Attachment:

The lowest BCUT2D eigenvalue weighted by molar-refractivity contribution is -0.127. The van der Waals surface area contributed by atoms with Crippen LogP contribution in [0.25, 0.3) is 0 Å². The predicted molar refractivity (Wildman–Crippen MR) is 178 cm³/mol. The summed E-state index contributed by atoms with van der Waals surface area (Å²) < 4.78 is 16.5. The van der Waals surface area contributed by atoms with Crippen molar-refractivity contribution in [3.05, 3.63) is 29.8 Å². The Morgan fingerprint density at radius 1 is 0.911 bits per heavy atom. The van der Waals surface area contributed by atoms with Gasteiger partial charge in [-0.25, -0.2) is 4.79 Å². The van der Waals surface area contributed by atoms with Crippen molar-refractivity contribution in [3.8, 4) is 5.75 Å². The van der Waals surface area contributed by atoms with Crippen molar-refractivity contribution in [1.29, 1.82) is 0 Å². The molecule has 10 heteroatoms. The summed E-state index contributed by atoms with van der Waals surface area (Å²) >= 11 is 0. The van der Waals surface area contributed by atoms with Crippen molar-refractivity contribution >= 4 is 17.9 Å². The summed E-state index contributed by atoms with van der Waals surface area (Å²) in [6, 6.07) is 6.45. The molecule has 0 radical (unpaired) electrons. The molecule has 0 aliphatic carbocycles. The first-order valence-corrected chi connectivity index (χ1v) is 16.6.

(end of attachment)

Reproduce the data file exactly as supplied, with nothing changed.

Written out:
The lowest BCUT2D eigenvalue weighted by molar-refractivity contribution is -0.127. The van der Waals surface area contributed by atoms with Crippen LogP contribution in [0.25, 0.3) is 0 Å². The predicted molar refractivity (Wildman–Crippen MR) is 178 cm³/mol. The summed E-state index contributed by atoms with van der Waals surface area (Å²) < 4.78 is 16.5. The van der Waals surface area contributed by atoms with Crippen molar-refractivity contribution in [3.05, 3.63) is 29.8 Å². The Morgan fingerprint density at radius 1 is 0.911 bits per heavy atom. The van der Waals surface area contributed by atoms with Gasteiger partial charge in [-0.25, -0.2) is 4.79 Å². The van der Waals surface area contributed by atoms with Crippen molar-refractivity contribution in [3.8, 4) is 5.75 Å². The van der Waals surface area contributed by atoms with Crippen molar-refractivity contribution in [1.29, 1.82) is 0 Å². The molecule has 10 heteroatoms. The summed E-state index contributed by atoms with van der Waals surface area (Å²) >= 11 is 0. The van der Waals surface area contributed by atoms with Crippen molar-refractivity contribution >= 4 is 17.9 Å². The summed E-state index contributed by atoms with van der Waals surface area (Å²) in [6, 6.07) is 6.45. The molecule has 0 radical (unpaired) electrons. The molecule has 0 aliphatic carbocycles. The first-order valence-corrected chi connectivity index (χ1v) is 16.6.